- 2002 -
The months following Alexia’s ordeal and relocation passed all stretched and sinister like a Tim Burton movie. I’d walk through my home or school, searching any shadowy corner for the evil things I suspected lurked there in wait. I slept with my light on. And when I couldn’t bear even that, I moved upstairs and slept in my sister’s room. But it didn’t matter; the black faces followed me.
I hesitated a long time in naming them. Having spent my life delving in varying degrees into different world religions, I knew about such things as angels and demons; of heaven and hell. In one of my earliest memories, I remember sitting in my room crying about which place I might go once I die. At the end of the day, I knew that they were both a package deal — I couldn’t take one without the other. If I were to believe in pure evil, I must also have to find the courage to flip the coin and discover goodness in its purest form.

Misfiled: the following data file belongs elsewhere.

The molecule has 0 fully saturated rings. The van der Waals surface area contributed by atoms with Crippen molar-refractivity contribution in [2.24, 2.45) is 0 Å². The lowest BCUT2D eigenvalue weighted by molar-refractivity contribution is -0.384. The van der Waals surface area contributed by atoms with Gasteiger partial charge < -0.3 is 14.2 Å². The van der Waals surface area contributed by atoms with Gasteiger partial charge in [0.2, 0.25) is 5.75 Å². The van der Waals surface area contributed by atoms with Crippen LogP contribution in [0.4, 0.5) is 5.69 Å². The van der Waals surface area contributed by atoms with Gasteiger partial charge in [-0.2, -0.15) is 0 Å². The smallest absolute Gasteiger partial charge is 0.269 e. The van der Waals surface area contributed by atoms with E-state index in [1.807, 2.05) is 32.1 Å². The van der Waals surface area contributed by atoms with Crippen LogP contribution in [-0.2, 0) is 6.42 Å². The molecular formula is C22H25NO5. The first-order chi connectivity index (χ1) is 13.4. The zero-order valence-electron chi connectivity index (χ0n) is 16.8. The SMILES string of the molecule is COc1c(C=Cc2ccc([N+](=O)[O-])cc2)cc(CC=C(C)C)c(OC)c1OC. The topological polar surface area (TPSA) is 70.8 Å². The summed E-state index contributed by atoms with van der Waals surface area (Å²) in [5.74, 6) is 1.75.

In that sense, you might say that the devil was my evangelist. Satan converted me to Christianity.
I had begun to pack my suitcase for my weeklong trip to Black Forest camp when I found myself going over the previous year: church, Wicca, baseball, darkness, light. Something about being away from home a long time, for the first time, made me rethink things. I found myself reevaluating my entire life.
Tracing the timeline of my existence from the most recent events to ones more dated, I traveled back past grade school, through infatuation after infatuation.
Where had it all started? I set the suitcase down half-full.
Propelled by some intrinsic curiosity, I went to the television and began searching through the videotapes for one movie in particular — one from a distant memory, about a hero who walked on a lake and saved the world from evil.